A new study suggests that urinary tract infection symptoms that don’t improve with time or treatment could point to bladder cancer.
According to researchers this finding applies to both men and women.
The study from the University of Wisconsin-Madison was revealed during a press conference at the American Urological Association 2015 Annual Meeting.
Unfortunately awareness is especially important when it comes to women because bladder cancer is more commonly associated with men. Many primary care physicians are less aware that bladder cancer is even a possibility in women.
The most common symptom of bladder cancer is hematuria, blood in the urine; UTI-like symptoms generally don’t always raise suspicion.
This study is the first of its kind. The study analyzed data from 9,326 men and 2,869 women who were diagnosed with blood in the urine or a UTI in the year before they were diagnosed with bladder cancer.
Researchers discovered that bladder cancer diagnoses takes longer and health outcomes tend to be worse in men and women who have UTIs than in men with blood in the urine.
On average the time from initial symptoms to a bladder cancer diagnosis was longer in women than in men. This data suggests that UTIs were the reason or this.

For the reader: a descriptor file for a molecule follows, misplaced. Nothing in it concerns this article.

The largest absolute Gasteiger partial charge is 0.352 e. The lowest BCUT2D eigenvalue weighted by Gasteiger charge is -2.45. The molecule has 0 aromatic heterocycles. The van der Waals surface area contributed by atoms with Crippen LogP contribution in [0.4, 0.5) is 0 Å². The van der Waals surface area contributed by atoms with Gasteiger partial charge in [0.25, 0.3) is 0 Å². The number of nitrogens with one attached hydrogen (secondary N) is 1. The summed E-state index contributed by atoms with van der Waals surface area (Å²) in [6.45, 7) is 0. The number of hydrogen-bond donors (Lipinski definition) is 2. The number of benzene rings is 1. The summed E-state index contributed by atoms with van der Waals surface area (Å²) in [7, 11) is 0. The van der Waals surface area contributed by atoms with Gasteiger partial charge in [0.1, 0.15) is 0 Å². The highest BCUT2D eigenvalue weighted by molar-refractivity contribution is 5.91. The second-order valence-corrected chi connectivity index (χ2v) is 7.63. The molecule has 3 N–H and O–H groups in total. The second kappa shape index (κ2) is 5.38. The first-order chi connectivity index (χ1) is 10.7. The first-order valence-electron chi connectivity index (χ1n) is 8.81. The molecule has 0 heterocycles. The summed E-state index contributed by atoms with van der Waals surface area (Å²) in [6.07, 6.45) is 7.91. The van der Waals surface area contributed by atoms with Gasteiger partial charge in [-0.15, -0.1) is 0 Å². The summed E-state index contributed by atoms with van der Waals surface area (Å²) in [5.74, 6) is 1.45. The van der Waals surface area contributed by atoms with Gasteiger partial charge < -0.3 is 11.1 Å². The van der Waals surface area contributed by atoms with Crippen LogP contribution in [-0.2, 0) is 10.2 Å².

The delay in diagnosis in women is understandable because urologic care is given by a primary care doctor, obstetrician, or gynecologist. Women usually don’t see a urologist until much later, while men are more likely to see a urologist much earlier.
The study also found that both men and women who had a UTI were more likely to have more-advanced cancer at diagnosis than men who had blood in their urine.
Researchers urge that if there are persistent symptoms not to simply chalk it up to urinary tract infection and to actually see an urologist.
These findings should be considered preliminary because they have not yet undergone the “peer review” process, where outside experts scrutinize the data prior to publication in a medical journal.